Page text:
The Last Battle for Barnoldswick

This year’s successful Rolls Royce strike brought Barnoldswick back to the headlines – but in the mid-1980s it was the site of one of the longest strikes in British history.

Barnoldswick was recently the site of a victorious struggle by Rolls-Royce workers against the closure of a plant there – saving hundreds of jobs, and the economic future of the community.

But this isn’t the first major industrial dispute to have taken place in the East Lancashire town. Between June 1985 and February 1987, workers at the Silentnight bed factory in Barnoldswick, as well as at the plant in the nearby West Riding village of Sutton, staged one of the longest continuous strikes in UK history.

The Dispute

Silentnight’s Thatcherite boss Tom Clarke reached an agreement with unions that if workers gave up a wage increase, job losses would be prevented – and then promptly sacked 52 employees. In response, workers at the Barnoldswick and Sutton factories walked out on strikes which ended up lasting over 600 days.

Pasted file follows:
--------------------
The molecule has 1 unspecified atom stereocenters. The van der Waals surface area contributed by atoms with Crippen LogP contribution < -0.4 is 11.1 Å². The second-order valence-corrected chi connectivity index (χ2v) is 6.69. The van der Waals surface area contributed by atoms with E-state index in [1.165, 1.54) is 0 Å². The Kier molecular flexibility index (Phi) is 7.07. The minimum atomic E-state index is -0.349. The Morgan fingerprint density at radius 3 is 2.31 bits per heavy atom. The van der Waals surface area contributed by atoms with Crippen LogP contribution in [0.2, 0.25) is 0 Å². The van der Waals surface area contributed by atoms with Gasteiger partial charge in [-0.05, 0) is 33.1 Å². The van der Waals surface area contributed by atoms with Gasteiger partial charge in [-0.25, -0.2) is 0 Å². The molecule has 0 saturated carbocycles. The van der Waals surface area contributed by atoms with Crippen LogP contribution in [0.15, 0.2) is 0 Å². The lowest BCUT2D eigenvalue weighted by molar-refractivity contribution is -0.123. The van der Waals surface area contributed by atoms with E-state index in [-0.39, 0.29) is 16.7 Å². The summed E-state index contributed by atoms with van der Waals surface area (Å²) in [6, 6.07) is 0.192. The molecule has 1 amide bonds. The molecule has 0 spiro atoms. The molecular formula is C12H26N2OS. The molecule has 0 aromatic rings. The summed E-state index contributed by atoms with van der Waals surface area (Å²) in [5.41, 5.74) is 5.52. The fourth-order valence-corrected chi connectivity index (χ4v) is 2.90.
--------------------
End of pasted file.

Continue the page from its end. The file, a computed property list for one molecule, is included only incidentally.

The length of the strike was exceptional, and a testament to the determination of the Silentnight strikers and the scale of the solidarity they received. ‘Being able to actually stay out for that long is remarkable and historically quite unique,’ says Stephen Mustchin, a labour relations scholar at the University of Manchester whose article in the journal Labor History provides an authoritative history of the strike. To find something comparable, he says, ‘you have to really be going back to very early twentieth century.’

A boy poses with the Silentnight strike rally in the background.